It is not always easy to draw the line between an eccentric individual, somebody who holds unfamiliar views that are nevertheless consistent with a different sociocultural system, and a deluded person. Indeed, some people drift across the misty boundaries between these categories. An active delusion, however, is rigid, unshakable, and self-evident. It dominates the subject’s life, subordinating all other matters. It is private, idiosyncratic, ego-centered, and inconsistent with the common experience of people from the same background. A delusion, therefore, isolates the subject from others and alienates them from him or her.

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Abnormalities of Thought Content

Several disorders are virtually defined by the presence of abnormalities of thought content. In many instances the patient will complain of these phenomena (eg, a phobia of heights); in other cases the patient appears to have accepted an eccentric idea (eg, the delusion of being a reincarnation of Christ) and to be acting accordingly. Abnormal thought may be divided into the following categories: abnormal perceptions, abnormal convictions, abnormal preoccupations and impulses, and abnormalities in the sense of self.

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Components of the Mental Status Examination

Table 8-4 summarizes the areas to be covered in the MSE. The following sections describe these areas in more detail:

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Types of Mental Status Examinations

Brief Screening Mental Status Examination
When a patient has been referred to an ambulatory clinic for a situational or personality problem, and none of the indications for a comprehensive screening examination pertain (see next section), a brief, informal screen is sufficient. The brief screening MSE is completed during the inception, reconnaissance, and detailed inquiry stages of the psychiatric interview.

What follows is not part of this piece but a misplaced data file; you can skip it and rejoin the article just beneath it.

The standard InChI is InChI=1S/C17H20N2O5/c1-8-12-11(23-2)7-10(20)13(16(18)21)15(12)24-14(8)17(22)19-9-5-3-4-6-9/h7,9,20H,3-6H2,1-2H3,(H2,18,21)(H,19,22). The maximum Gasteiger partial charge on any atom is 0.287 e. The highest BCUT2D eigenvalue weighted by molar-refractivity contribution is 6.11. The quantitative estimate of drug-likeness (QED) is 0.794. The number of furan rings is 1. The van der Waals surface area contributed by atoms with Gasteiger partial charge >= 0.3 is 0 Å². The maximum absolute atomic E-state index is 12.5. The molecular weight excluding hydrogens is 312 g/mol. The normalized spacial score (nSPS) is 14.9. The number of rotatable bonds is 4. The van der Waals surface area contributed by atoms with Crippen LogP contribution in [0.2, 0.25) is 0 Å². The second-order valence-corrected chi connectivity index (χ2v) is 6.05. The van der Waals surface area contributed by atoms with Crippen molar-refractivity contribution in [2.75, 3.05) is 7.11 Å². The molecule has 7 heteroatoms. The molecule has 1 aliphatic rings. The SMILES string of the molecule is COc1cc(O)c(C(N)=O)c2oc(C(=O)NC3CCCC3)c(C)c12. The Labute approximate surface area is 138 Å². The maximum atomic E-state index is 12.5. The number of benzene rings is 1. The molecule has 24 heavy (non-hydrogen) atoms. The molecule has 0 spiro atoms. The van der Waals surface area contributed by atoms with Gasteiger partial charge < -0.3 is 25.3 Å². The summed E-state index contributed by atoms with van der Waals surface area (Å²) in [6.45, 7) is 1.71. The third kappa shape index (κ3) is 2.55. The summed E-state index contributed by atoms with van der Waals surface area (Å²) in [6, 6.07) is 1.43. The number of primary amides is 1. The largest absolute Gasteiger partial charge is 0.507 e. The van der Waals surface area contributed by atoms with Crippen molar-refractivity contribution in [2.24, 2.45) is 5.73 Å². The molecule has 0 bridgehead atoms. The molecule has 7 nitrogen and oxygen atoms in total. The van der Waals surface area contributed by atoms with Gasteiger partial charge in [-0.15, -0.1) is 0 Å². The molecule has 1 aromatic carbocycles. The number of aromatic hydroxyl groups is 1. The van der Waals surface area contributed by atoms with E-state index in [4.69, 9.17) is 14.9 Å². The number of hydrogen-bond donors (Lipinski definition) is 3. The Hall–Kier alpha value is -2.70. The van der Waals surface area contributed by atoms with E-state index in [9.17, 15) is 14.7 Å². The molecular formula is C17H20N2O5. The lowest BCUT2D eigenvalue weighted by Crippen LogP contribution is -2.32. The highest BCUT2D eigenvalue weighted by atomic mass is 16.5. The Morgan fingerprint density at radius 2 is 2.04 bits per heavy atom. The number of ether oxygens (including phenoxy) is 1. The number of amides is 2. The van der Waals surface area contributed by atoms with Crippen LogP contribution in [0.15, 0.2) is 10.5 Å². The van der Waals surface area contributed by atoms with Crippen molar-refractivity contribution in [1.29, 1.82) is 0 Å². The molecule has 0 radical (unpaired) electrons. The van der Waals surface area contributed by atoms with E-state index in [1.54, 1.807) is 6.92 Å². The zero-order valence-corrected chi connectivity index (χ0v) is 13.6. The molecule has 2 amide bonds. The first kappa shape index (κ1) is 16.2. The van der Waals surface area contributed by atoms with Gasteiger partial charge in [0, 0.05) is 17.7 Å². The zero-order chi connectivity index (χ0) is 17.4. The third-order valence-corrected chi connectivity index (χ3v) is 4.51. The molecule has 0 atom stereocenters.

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Stages of the Psychiatric Interview

Inception
If the interviewer works in a clinic, at the opening of the psychiatric interview he or she goes to the waiting room, introduces himself or herself to the patient, accompanies the patient to the interview room, and shows him or her to a seat. After taking identifying data from the patient, the interviewer can tell the patient what he or she already knows. This approach avoids unnecessary mysteries and clears the way for action. Consider the following example:

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Psychiatric Interview: Introduction

Human behavior is multifaceted and complex. When it becomes dysfunctional because of environmental stressors or brain disease it can be mysterious and frustrating to the inexperienced clinician who must master the tasks of diagnosis and management. This is especially true of neurobehavioral disorders, which involve organically related changes in cognitive or emotional behavior that appear to fall between the boundaries of psychiatry and neurology. The clinician needs to be able to appreciate and assess the signs and symptoms of these neurobehavioral disorders with the same discernment as the more traditional physical syndromes, such as myocardial infarction or common infections.